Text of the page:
A few weeks ago I was reading a wonderful book on teaching. The told a story that summarized the one essential attitude needed to be a successful teacher.
He was talking about his favorite teacher. He could listen to this man talk for hours. He signed up for every class or seminar this man taught. It just so happened that his route to school took him past this man’s house, and it never failed; every time he passed by, the light in this teacher’s study was on.
Finally, Mr. Hendricks had to ask him why. So he said, “Sir, you now more than all the teachers here together. You are more interesting on your worst day than they are on their best. You lap them without trying. So I have got to ask you, ‘Why are you up studying so early every day?’” His answer was classic. He said, “Hendricks, I would rather my students drink from a flowing stream than a stagnant pond.”
When I read the words, my mind was transported to a field behind my parent’s house. It is where the neighborhood boys would gather to catch frogs in the pond that sat on the middle of the property. I remembered how that pond looked on hot summer days when we had gone a few weeks without rain. Stuff—green, gross stuff—would grow on top of the water. It looked so nasty that we did not want to get near it. And we sure did not want to drink out of it.
Yet, that happens every day in classrooms all over America. The teacher who was once a flowing stream of fresh insight and captivating information have gotten bored. Consequently, the lessons are stale and the stream becomes a pond.
The principle he pointed out, in a wonderfully picturesque way, was we must grow or die. I have noticed this truth in countless ways over the years. I noticed it in Mark Harrod who never tires of improving his teaching. He reads. He adjusts. He grows. I have seen it in John Hammett who wrote every lecture out in manuscript form. Yet, at the end of every semester, after student evaluations would come in, he would adjust his lectures to make them more effective. As a matter of fact, every great teacher I know longs to get better, to continue to be a flowing stream and not a stagnant pond.
This is crucial in any teaching ministry, but it is especially true for a discipleship based ministry. I love how Paul says it in Colossians 1. After spending time extolling the supremacy of Christ over all of life, he explains his mission. He writes, “Him we proclaim, warning everyone and teaching everyone with all wisdom (v. 27).” Make no mistake about it. We proclaim Christ. We proclaim him in English and Latin. We lift him up in math and science. We teach history as History, a demonstration of his providence at work among men. To say it another way, we teach the comprehensive Lordship of Christ over all of life.
Paul specifically says here that he teaches.
This idea includes the orderly presentation not only of what they need to know but also what they must do to grow. It takes time, thought, and creativity. The teacher in Ecclesiastes is a good model for us when he writes, “Besides being wise, the Preacher also taught the people knowledge, weighing and studying and arranging many proverbs with great care” (Ecc. 12:9). What a powerful description of the work of teaching! You teach people knowledge by weighing (evaluating), studying, and arranging many things!”
But he does not stop there. He continues, “The preacher sought to find words of delight, and uprightly he wrote words of truth” (Ecc. 12:10). That is, he sought to be creative as he taught. Ordinary words would not do; rather, he needed delightful words that were meant to function “like goads, and like nails firmly fixed (v. 11).”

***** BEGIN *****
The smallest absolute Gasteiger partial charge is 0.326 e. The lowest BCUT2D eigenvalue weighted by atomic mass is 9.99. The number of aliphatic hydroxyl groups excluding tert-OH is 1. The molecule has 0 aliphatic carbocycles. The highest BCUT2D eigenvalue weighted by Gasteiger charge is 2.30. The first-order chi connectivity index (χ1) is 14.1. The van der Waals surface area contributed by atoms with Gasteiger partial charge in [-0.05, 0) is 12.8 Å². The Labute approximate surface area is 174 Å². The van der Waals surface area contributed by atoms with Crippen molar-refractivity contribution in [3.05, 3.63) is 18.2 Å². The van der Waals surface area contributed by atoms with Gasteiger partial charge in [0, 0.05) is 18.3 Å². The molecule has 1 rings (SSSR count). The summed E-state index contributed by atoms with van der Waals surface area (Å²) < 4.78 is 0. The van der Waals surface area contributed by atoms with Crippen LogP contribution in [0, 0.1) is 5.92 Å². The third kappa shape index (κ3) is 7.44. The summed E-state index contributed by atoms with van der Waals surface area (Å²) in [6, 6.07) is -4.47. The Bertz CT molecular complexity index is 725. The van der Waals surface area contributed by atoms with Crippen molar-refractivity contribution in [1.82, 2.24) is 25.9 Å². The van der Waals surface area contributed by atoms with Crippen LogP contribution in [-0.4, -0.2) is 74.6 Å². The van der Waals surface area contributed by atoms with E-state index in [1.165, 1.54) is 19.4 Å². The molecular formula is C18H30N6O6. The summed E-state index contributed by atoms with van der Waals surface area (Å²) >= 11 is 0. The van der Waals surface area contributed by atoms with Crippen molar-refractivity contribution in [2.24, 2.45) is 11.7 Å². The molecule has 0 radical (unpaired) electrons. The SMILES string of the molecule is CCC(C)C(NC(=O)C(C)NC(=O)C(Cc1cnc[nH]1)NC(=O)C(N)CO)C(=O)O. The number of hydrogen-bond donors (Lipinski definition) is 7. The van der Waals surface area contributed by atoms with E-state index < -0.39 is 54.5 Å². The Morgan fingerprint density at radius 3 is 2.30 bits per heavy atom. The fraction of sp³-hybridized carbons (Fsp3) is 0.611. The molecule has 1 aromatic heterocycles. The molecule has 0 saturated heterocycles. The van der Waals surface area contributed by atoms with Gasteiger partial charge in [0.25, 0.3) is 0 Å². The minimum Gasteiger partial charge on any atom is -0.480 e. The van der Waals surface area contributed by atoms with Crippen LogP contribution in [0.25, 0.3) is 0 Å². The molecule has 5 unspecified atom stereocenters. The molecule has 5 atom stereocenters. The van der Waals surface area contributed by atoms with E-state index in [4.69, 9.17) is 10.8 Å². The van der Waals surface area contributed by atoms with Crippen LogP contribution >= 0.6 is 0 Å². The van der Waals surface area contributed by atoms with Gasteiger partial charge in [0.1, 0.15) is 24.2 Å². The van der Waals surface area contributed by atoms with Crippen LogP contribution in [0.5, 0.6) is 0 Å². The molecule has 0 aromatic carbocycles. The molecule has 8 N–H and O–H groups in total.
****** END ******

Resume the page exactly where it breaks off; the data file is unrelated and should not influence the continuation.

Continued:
That begs the question. Why do we work so hard? In other words, what is the goal? What is he after? He says it in the next verse. He proclaims Christ “so that we may present everyone mature in Christ.” He wants them to grow. He wants them to mature. He wants to see them walk in truth. No doubt he has the end time in view, which gives us an indication to how long he is willing to continue the struggle. He begins with the end in mind, but it is the end that energizes the work.
This, too, is our goal. It is not a “win” to see kids get really smart and win arguments. If their character does not grow with them, we lose. So we aim him; we aim for maturity in Christ.
That being said, the most germane thing for our topic today is found in verse 28. Such a lofty goal requires hard work. You cannot teach or work for character growth without some good old-fashioned sweat. So he says, “For this I toil, struggling . . .” The word “toil” here is a strong word. It means to labor to the point of exhaustion. Likewise, the word “struggle” carries the idea of intense effort. This word was often used of athletes who painfully pursued glory through athletics.
It boggles my mind when I watch people compete in a triathlon. Any one part of the competition is exhausting, but put all three together, you go to a whole new level. Have you seen these athletes as they cross the finish line? They are spent; every muscle has been used; all their energy has gone into the pursuit of the prize.
That is the image Paul uses here to describe the ministry of teaching. The stakes are so high that it takes our full effort.
But before you get too discouraged and before you feel ready to just go home and take a nap, notice the encouragement given here. He does work to the point of exhaustion. He does struggle like an athlete in training. Yet, he does all of this in a posture of dependence. He says that he struggles “with all his energy, which he works so powerfully in me” (v. 29). In other words, Christ supplies both the calling and the empowerment for the calling. Thus, we trust Him to supply the energy for the work that we may accomplish the goal.